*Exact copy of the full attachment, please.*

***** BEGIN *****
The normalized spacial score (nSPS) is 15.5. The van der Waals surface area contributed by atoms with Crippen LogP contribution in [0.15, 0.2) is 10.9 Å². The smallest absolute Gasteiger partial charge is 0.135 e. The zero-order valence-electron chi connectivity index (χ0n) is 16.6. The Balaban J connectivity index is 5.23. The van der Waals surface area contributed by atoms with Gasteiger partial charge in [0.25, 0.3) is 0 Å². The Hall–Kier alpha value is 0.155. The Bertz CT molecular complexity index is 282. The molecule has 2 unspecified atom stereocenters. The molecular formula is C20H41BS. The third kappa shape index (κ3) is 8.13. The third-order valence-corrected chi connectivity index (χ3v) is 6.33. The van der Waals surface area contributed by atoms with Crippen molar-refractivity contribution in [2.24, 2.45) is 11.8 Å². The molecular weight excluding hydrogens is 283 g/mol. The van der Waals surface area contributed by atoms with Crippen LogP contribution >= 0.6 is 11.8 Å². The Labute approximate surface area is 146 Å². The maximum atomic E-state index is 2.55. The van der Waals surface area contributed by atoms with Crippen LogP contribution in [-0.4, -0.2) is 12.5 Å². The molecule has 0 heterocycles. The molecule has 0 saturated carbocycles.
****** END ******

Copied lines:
The normalized spacial score (nSPS) is 15.5. The van der Waals surface area contributed by atoms with Crippen LogP contribution in [0.15, 0.2) is 10.9 Å². The smallest absolute Gasteiger partial charge is 0.135 e. The zero-order valence-electron chi connectivity index (χ0n) is 16.6. The Balaban J connectivity index is 5.23. The van der Waals surface area contributed by atoms with Gasteiger partial charge in [0.25, 0.3) is 0 Å². The Hall–Kier alpha value is 0.155. The Bertz CT molecular complexity index is 282. The molecule has 2 unspecified atom stereocenters. The molecular formula is C20H41BS. The third kappa shape index (κ3) is 8.13. The third-order valence-corrected chi connectivity index (χ3v) is 6.33. The van der Waals surface area contributed by atoms with Crippen molar-refractivity contribution in [2.24, 2.45) is 11.8 Å². The molecular weight excluding hydrogens is 283 g/mol. The van der Waals surface area contributed by atoms with Crippen LogP contribution >= 0.6 is 11.8 Å². The Labute approximate surface area is 146 Å². The maximum atomic E-state index is 2.55. The van der Waals surface area contributed by atoms with Crippen LogP contribution in [-0.4, -0.2) is 12.5 Å². The molecule has 0 heterocycles. The molecule has 0 saturated carbocycles.